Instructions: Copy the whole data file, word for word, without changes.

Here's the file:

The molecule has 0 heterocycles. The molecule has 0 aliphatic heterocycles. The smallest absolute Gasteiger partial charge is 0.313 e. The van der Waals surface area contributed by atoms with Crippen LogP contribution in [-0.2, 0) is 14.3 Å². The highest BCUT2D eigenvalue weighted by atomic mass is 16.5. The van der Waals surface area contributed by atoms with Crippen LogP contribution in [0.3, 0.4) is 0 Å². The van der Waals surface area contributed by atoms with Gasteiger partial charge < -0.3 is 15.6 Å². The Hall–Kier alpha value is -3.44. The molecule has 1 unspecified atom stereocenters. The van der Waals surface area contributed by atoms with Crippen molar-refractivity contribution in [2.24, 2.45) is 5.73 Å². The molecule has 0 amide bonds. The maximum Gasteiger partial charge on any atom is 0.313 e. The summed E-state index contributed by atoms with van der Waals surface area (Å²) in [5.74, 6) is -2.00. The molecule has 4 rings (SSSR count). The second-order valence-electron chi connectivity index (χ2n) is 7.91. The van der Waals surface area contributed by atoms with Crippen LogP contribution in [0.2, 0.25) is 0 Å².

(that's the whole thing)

The molecule has 0 heterocycles. The molecule has 0 aliphatic heterocycles. The smallest absolute Gasteiger partial charge is 0.313 e. The van der Waals surface area contributed by atoms with Crippen LogP contribution in [-0.2, 0) is 14.3 Å². The highest BCUT2D eigenvalue weighted by atomic mass is 16.5. The van der Waals surface area contributed by atoms with Crippen LogP contribution in [0.3, 0.4) is 0 Å². The van der Waals surface area contributed by atoms with Gasteiger partial charge < -0.3 is 15.6 Å². The Hall–Kier alpha value is -3.44. The molecule has 1 unspecified atom stereocenters. The van der Waals surface area contributed by atoms with Crippen molar-refractivity contribution in [2.24, 2.45) is 5.73 Å². The molecule has 0 amide bonds. The maximum Gasteiger partial charge on any atom is 0.313 e. The summed E-state index contributed by atoms with van der Waals surface area (Å²) in [5.74, 6) is -2.00. The molecule has 4 rings (SSSR count). The second-order valence-electron chi connectivity index (χ2n) is 7.91. The van der Waals surface area contributed by atoms with Crippen LogP contribution in [0.2, 0.25) is 0 Å².